(Hypebot) – Although recording covers of popular songs has long been a tactic for more obscure artists to try and gain prominence, streaming services like iTunes and Spotify are taking steps to either hide or remove these versions in an effort to make it easier for users to find the originals.
Guest Post by Bobby Owsinski on Music 3.0
Doing a great cover version of a hit song has been a successful tactic in helping to raise the visibility of an artist or band for some time, but that practice may soon come to an end thanks to new efforts by iTunes, Spotify and other streaming services.
More and more, digital streaming services are either hiding or removing cover songs, sound-alikes, re-recorded songs and live performances in an effort to [simplify] their catalogs and make it easier for users to find the song they really want.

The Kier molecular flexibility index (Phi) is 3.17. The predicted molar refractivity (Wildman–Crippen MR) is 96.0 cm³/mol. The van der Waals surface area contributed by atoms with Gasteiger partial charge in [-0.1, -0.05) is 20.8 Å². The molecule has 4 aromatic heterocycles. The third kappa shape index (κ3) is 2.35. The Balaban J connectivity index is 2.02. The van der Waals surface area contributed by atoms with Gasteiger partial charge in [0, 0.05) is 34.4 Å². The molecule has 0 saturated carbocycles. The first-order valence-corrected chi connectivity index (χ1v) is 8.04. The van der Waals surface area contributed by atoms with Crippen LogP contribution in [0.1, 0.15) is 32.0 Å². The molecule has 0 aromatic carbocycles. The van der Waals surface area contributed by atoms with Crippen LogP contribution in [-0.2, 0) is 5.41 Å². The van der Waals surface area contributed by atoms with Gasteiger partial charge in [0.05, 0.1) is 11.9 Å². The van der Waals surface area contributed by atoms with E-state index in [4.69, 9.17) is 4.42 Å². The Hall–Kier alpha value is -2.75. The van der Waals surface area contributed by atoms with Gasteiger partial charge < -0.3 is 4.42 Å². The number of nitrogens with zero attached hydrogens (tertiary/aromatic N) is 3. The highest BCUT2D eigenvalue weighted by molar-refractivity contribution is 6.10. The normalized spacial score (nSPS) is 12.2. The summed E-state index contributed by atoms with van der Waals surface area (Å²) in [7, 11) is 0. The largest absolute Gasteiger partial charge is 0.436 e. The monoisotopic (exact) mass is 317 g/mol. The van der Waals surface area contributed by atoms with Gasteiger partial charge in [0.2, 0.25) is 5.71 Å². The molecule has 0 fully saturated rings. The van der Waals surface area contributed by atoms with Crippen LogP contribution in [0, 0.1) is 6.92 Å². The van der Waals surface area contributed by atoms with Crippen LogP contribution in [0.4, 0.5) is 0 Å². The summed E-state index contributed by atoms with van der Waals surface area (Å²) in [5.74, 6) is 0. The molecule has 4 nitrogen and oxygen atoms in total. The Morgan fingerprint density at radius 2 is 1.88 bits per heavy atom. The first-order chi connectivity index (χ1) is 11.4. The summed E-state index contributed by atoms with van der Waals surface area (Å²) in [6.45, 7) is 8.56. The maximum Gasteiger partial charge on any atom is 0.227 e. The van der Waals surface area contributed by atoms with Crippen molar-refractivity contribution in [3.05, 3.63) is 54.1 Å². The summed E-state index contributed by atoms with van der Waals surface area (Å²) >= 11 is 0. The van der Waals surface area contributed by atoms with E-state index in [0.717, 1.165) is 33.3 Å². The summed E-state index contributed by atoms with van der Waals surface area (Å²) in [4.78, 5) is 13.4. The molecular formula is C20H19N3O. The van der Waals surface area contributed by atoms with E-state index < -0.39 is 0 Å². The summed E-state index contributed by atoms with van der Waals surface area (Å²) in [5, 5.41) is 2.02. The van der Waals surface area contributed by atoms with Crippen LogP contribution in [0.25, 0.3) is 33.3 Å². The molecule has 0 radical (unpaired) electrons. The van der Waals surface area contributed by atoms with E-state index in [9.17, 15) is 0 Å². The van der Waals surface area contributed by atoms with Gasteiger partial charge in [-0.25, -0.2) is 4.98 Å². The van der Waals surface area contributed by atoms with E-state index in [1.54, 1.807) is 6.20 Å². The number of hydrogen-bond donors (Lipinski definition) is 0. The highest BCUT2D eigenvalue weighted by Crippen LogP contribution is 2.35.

And they have a point. Searching for a popular song sometimes turns up more than 50 choices, making it difficult to find the original that you're looking for.
The problem is that there are many unintended policies that come with this editorial decision.
For instance, it's been reported by Billboard that one service's "blacklist" of recordings that include 400 artists that range from B.B. King, Frank Sinatra, John Coltrane and Pete Seeger.
Re-records, the practice of an artist or band re-recording one of their hits so they own the recording instead of the record label, are also frequently marginalized as well, although many fans aren't all that unhappy as most prefer the original versions.
So beware if you're recording a cover song in the hopes of gaining some extra streams. While the practice may still work on YouTube, chances are your cover won't see the light of day on the other streaming services from now on.